BCHM 218 Molecular Biology
Dr. Laura van Staalduinen (Blended);
Dr. Doug Quilty (Online);
Dr. Mark Ormiston & Dr. John Allingham (On-Campus)
BCHM 218, Molecular Biology, is a foundational course to the study of molecular biology, focusing on the structural and functional properties and relationships of DNA, RNA and proteins, particularly the processes required to reliably pass genetic information from DNA to RNA to protein, and from one generation to the next. This course also examines how these processes are related to the development of human diseases and to basic biotechnology techniques and genetic engineering concepts that are critical for synthetic biological system creation and integration. This experience will arise through their involvement in the following four main elements of inquiry:
- Section 1: What are the properties and interactions of genetic information molecules?
- Section 2: How are genomes organized and protected, and how can they be studied?
- Section 3: How do organisms copy and edit genomes?
- Section 4: What are different ways that organisms regulate gene expression?
Each section will be accompanied by problem-based learning exercises (PBLs) where students can actively engage with the learning material. In addition, students will be able to assess their knowledge of each particular section through online quizzes. Students will use Molecular simulation and animation activities such as PyMol and Visual Synthesis Map in the online textbook BioPortal to model and mimic the behaviour of molecules to help them prepare for these exercises. Practice questions are available in the textbook and on the textbook website to assist students in preparing for quizzes and exams.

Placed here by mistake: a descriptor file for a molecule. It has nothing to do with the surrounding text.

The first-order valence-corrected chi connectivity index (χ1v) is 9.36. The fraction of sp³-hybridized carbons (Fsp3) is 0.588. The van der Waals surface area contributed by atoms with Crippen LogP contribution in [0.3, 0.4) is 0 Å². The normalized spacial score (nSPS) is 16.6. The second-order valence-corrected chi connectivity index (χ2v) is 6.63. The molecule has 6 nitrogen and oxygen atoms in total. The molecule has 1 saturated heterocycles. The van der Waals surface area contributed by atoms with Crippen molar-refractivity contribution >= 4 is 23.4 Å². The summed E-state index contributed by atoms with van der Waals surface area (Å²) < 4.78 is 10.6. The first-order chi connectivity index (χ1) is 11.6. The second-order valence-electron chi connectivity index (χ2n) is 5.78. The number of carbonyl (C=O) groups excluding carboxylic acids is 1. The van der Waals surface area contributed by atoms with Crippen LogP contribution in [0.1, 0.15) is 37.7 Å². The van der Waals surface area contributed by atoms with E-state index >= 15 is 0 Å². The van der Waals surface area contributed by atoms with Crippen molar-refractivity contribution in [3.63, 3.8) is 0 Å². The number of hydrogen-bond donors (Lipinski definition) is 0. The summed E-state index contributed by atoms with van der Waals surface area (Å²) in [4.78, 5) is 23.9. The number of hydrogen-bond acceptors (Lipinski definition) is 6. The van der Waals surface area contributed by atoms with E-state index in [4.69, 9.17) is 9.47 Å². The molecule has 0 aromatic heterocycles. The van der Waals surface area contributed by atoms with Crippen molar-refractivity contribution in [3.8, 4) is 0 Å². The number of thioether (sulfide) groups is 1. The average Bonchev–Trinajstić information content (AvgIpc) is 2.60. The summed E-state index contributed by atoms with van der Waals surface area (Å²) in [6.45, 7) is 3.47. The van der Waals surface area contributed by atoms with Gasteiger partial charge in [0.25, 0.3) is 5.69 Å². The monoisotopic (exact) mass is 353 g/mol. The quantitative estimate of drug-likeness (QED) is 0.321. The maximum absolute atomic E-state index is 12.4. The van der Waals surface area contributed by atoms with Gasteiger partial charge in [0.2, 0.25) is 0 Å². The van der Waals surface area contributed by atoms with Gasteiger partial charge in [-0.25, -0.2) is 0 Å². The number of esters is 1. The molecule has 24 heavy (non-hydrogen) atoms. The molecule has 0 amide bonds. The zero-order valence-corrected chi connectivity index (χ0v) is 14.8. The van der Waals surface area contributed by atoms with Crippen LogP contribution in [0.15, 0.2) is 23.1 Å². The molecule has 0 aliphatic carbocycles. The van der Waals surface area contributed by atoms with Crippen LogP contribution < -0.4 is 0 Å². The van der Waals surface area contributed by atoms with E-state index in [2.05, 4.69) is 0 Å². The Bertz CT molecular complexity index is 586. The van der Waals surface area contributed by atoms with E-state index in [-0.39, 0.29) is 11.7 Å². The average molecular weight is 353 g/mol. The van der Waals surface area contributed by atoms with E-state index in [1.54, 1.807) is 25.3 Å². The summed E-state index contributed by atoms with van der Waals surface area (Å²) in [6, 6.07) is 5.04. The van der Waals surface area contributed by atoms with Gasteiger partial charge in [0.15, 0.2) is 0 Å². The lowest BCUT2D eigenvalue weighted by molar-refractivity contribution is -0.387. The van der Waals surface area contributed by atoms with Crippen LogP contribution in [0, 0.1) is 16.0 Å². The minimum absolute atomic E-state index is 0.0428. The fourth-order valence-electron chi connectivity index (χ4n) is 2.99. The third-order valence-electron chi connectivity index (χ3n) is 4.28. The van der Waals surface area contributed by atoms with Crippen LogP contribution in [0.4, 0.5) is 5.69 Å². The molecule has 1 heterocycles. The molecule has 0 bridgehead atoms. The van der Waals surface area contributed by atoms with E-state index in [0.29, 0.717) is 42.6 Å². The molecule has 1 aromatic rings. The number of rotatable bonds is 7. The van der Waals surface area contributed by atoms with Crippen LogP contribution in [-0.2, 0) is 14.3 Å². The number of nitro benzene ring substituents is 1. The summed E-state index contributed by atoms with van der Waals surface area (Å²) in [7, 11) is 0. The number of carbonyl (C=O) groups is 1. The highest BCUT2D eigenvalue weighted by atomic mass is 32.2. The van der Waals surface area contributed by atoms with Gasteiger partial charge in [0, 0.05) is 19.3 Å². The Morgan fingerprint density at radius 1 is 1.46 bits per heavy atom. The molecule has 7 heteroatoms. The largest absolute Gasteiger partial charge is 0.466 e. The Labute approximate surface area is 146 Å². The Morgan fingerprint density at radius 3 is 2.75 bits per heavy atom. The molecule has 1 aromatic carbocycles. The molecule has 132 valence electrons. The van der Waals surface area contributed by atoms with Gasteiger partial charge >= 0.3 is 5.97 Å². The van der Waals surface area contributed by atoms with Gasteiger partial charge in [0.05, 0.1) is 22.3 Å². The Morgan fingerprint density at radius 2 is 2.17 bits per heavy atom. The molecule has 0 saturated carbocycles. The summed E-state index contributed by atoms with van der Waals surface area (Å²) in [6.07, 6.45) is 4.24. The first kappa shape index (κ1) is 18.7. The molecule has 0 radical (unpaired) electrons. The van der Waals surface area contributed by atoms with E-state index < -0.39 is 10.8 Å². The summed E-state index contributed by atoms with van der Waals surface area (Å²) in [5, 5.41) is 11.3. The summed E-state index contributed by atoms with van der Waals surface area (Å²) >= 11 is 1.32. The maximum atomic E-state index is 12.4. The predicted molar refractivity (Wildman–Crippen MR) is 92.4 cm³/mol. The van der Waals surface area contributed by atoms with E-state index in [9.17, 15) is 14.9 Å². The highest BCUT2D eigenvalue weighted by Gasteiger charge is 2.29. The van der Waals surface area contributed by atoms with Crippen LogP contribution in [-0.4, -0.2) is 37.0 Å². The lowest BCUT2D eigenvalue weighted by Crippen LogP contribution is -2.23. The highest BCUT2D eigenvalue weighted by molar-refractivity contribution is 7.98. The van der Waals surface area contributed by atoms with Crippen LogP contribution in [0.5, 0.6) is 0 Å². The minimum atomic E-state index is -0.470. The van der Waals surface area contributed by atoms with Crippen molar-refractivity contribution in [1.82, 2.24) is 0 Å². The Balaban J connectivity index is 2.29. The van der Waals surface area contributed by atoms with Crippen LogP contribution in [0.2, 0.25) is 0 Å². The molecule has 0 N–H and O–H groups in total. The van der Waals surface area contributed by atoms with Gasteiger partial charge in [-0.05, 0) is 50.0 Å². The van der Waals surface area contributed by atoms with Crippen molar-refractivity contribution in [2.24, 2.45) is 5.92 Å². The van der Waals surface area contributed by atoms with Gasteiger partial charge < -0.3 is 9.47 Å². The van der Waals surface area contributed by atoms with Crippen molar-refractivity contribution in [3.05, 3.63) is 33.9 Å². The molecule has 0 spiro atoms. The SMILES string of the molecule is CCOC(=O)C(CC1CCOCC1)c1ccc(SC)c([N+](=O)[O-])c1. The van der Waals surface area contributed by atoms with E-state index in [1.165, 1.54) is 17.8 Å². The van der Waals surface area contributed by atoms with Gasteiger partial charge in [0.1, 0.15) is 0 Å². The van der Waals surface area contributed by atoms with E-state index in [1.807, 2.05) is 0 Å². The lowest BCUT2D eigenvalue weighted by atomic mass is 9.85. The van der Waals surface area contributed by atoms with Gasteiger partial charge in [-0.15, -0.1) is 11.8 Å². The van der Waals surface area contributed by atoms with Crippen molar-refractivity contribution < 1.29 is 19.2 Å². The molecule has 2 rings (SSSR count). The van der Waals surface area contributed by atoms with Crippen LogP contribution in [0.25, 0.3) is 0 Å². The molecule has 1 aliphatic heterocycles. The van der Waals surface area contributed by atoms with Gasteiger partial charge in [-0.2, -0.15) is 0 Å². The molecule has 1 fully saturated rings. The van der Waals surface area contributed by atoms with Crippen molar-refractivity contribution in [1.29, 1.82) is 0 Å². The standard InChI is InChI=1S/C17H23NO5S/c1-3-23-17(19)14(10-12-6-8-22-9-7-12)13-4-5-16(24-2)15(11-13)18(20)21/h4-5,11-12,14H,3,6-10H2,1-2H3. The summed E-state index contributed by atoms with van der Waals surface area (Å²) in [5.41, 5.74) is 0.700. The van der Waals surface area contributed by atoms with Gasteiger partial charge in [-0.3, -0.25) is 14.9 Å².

Minimum 2nd year (Level 2) standing and one of (BIOL102/3.0; PHGY 170/3.0) and one of (CHEM112/6.0; CHEM114/3.0).
Note: In class version also exists.
After completing BCHM 218, students will be able to:
- Explain how biomolecules (DNA, RNA, and protein) function and interact to support life;
- Apply research-based theories to solve problems related to biochemistry and molecular biology;
- Use computer-based multimedia to model and mimic the behaviour of biomolecules when conditions can be controlled in an in vitro-type experimental situation, and within the context of simulated cells
Assessment 1: Poll Everywhere Sessions (5%)
Assessment 2: End of Module Quizzes (4)(15%)
Assessment 3: Problem-Based Activities (4)(20%)
Assessment 4: Midterm Exam (on Modules 1 and 2)(30%)
Assessment 5: Final Exam (on Modules 3 and 4)(30%)
9–10 hours a week (108–120 hours per term).
Molecular Biology: Principles and Practice, 2nd edition + LaunchPad (BioPortal)